Geometry, Colours & Charity: Here's Why We Draw Kolams During Deepavali
Every year, you know Deepavali is around the corner when you start to spot these intricate colourful designs on the floors of homes, shopping malls, and hotels.
However, do you know what they are and why they are made?
Kolam, also known as rangoli or muggulu, is a traditional art form that holds great significance during Deepavali
The word 'kolam' is derived from Sanskrit, and means beauty, form, or shape.
The age-old art form involves creating colourful designs on the floor using dyed flour, coloured powders, sand, rice, and even flower petals.
In the olden days, kolams were made with edible grains and natural dyes from vegetable colouring and were drawn on the floor to feed insects and birds. This is in line with Hindu teachings that encourage followers to show charity and be generous, even to little creatures.
It is also believed that drawing kolams at the entrance of homes welcomes Lakshmi, the Goddess of Prosperity, to drive away evil spirits and create an auspicious atmosphere during the festival.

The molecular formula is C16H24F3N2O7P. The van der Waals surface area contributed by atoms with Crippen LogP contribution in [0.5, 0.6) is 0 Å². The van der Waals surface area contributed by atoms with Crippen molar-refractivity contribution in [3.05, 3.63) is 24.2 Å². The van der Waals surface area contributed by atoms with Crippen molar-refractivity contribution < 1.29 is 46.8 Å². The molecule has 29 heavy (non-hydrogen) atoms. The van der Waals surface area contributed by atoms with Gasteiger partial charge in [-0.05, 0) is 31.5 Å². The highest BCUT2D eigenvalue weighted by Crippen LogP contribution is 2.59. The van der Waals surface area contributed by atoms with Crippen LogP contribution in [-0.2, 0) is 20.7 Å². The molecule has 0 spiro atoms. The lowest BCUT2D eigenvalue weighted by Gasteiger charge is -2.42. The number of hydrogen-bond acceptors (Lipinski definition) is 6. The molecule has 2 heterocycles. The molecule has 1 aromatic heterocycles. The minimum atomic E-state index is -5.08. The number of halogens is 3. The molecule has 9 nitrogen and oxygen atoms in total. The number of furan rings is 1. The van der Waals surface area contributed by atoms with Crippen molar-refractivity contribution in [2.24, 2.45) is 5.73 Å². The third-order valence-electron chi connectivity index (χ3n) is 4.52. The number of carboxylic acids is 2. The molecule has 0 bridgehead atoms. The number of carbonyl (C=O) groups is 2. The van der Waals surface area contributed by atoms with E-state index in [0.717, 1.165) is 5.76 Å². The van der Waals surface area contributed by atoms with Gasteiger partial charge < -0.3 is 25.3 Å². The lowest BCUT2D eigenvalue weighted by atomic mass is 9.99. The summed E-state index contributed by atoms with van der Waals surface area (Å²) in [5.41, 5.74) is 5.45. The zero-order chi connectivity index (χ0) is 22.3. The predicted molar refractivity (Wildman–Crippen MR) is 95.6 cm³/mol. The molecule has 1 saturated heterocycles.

The designs of a kolam can vary in complexity and size, ranging from simple geometric patterns to intricate and elaborate motifs
Notably, in South India, kolams are identified by their geometric shapes and symmetry with white outlines, dots, and curves.
Meanwhile, in North India, where it is known as rangoli, the art more often takes the form of flowers, lamps, and auspicious animals such as elephants and peacocks.
Traditionally, kolams are drawn by women from Tamil households for special occasions
It is said that drawing kolam is an art that fulfils physical, philosophical, and spiritual aims.
Besides visualising the final design and colours, creating a kolam requires hours of physical labour and patience as the artist needs to kneel, stretch, and meticulously hand pour coloured rice onto the ground.
However, nowadays, drawing kolam is a communal activity done on the eve of Deepavali, with family members, friends, and neighbours coming together to decorate the entrance of their homes.
We hope you appreciate kolams a little more because of this. Happy Deepavali!